Dear Friends,                                                                                        March 6, 2008

Time has flown so quickly since our last newsletter! We wanted to catch you up on the latest news of DCMi and our family.

From David:

On my first trip to Ukraine in 2002, the Lord gave me a burden for helping develop church leaders in Eastern Europe and the former Soviet Union countries. In obedience to that vision, I have worked to help evangelize that part of the world.

My latest ministry trip to Ukraine, Jan 19-31, was made possible at the invitation of the Church Planting Department at Kiev Theological Seminary (KTS) where I taught Evangelism to 13 students in the Church Planting Department.

Students who are admitted to the KTS Church Planting program must promise to plant a church BEFORE they graduate from their four-year program. Most of these students are serving as pastors
and a couple of them have already planted several churches.

One of the greatest challenges of cross-cultural ministry is to find a good interpreter. I owe so much to my interpreter Sergey Bochkof for enhancing the quality of my class with his dynamic interpretation. Being a church planter himself, Sergey pastors a church which he and his wife planted in Kiev three years ago. Somebody said, “Evangelism is not taught but caught.” It was my pleasure to see the students to actually share the gospel with people on the snow-covered streets of Kiev one Saturday. Pray with me that God will use these church planters to transform Ukraine and Russia through the power of the gospel.

After the ministry in Ukraine, I flew to Bishkek, Kyrgyzstan where I stayed for four days. The beauty of the snow-covered Kyrgyz mountains was literally breath-taking. Traditionally Muslim, the Kyrgyz people had to embrace communism for the past 80 years as citizens of the Soviet Union. As a result of missionary outreach in this nation since the fall of communism, however, God has birthed a few Christians in Kyrgyzstan.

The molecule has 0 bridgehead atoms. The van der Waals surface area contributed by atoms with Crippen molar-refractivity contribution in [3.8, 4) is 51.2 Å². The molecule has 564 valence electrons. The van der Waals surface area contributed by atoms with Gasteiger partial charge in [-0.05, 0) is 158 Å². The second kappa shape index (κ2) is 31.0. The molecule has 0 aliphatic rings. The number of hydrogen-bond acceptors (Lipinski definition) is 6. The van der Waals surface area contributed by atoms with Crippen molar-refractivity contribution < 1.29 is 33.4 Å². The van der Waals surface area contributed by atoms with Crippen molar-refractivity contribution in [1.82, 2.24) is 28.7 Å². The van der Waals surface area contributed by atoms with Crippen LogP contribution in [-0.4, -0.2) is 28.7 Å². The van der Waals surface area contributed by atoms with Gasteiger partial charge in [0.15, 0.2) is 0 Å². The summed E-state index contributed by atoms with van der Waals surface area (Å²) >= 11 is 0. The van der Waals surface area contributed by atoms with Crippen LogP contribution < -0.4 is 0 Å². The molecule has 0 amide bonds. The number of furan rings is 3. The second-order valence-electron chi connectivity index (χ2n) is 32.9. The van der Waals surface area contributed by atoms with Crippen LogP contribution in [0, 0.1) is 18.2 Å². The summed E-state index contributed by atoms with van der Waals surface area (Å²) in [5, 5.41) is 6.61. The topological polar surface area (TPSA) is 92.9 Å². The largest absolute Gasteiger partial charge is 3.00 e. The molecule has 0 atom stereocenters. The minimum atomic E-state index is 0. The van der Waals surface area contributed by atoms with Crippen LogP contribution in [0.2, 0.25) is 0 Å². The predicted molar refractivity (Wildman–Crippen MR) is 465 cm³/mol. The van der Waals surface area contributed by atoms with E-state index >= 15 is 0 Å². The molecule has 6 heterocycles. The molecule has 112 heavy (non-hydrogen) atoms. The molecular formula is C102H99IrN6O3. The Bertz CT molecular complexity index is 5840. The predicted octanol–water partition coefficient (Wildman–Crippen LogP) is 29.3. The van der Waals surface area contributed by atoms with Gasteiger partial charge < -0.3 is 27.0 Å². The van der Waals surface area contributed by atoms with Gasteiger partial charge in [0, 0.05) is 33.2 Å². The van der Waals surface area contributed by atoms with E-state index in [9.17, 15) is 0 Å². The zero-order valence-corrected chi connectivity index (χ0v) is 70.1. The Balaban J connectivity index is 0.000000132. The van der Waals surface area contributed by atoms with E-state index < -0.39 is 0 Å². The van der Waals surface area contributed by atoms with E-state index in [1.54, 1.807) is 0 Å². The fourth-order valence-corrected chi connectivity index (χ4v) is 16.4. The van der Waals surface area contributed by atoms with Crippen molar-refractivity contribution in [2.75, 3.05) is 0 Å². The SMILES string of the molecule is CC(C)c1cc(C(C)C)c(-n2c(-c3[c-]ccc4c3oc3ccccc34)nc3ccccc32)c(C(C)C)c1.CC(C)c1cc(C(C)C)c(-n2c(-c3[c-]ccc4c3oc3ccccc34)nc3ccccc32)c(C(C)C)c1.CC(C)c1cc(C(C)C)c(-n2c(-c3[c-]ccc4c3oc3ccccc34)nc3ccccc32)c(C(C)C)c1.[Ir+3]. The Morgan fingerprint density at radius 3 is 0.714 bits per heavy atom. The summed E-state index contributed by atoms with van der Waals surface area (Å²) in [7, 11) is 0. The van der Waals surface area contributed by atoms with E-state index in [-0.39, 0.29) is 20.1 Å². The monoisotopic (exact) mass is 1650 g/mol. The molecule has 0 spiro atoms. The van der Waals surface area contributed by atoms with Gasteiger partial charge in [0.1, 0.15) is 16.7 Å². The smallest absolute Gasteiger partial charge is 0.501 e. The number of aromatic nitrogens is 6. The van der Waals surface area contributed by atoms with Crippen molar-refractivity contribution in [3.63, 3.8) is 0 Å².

Worshiping God with these Christians was the highlight of my trip to Kyrgyzstan. I was so moved by the way they worshipped that I wanted to take a picture, but the missionary pointed to the sign in Russian, “Do Not Take Picture.” Isn’t it amazing that an innocent picture can be a serious threat to the security of these faithful believers living in a Muslim world?

Looking at the Silk Road penetrating Bishkek, I envisioned the day when Kyrgyz believers will spread the gospel alongside this road throughout Central Asia and even to China. Please pray with me that in His time Kay and I will return to Kyrgyzstan to help train leaders and bring about spiritual revival in Central Asia.

In March and April, I am scheduled to teach Hebrew I and II to the Korean students at Faith Evangelical Seminary. Pray for me that I will do well in developing these students as superb Bible expositors. I have the great privilege of delivering the Easter message at Grace Community Church, Auburn, WA where Kay and I are members. After Easter, you can listen to my Easter message at Would you pray for me as I try to listen to the Lord’s heart in preparation for the Easter message? You can read more about my latest ministry either at or